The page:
Live Coding: A User's Manual

Posted by Thor Magnusson on November 24, 2022

Live coding has been an active force in new music since the early 2000s. A few years ago, Alan Blackwell, Geoff Cox, Emma Cocker, Alex McLean and myself got together to work on a book on live coding. A user’s manual we imagined it, a handbook, a reference into the theoretical and technical frameworks that circumvent the practice.

The book is now out on MIT Press, and find further information about open access here.

Performative, improvised, realtime, on the fly: live coding is about how people interact with the world and each other via code. In the last few decades, live coding has emerged as a dynamic creative practice, gaining attention across cultural and technical fields—from music and the visual arts to computer science. In live coding the composition happens in realtime, where performers can communicate via sound, visuals, robotic and human movements, or basically anything that can be controlled. In live coding the instructions, the code, is communicated too, typically projected on a screen for the audience to follow, should they be interested.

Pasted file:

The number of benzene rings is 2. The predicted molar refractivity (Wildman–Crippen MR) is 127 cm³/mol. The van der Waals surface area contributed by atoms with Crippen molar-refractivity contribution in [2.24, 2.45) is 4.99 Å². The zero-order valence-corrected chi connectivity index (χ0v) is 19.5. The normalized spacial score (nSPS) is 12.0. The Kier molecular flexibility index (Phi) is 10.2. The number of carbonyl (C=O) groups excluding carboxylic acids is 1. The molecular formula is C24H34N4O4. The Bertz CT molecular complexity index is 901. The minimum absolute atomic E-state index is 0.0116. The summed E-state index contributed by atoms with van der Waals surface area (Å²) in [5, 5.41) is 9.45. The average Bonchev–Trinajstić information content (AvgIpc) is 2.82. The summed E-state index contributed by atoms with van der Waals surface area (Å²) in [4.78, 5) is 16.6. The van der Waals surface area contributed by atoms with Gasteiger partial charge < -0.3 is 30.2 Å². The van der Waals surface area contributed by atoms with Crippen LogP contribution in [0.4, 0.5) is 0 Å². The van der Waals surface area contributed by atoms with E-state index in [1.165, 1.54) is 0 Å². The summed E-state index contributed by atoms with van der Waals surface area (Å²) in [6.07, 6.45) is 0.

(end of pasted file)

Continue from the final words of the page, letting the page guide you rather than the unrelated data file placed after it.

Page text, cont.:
Live Coding: A User’s Manual is the first comprehensive introduction to the practice and a broader cultural commentary on the potential for live coding to open up deeper questions about contemporary cultural production and computational culture. The book provides a practice-focused account of the origins, aspirations, and evolution of live coding, including expositions from a wide range of live coding practitioners. In a more conceptual register, the book engages with how liveness, temporality, and knowledge relates to live coding, as well as speculating upon the future of the practice.

Check it out in open access here.

(c) 2016-2022 Þórhallur Magnússon, Thorhallur Magnusson, Thor Magnusson
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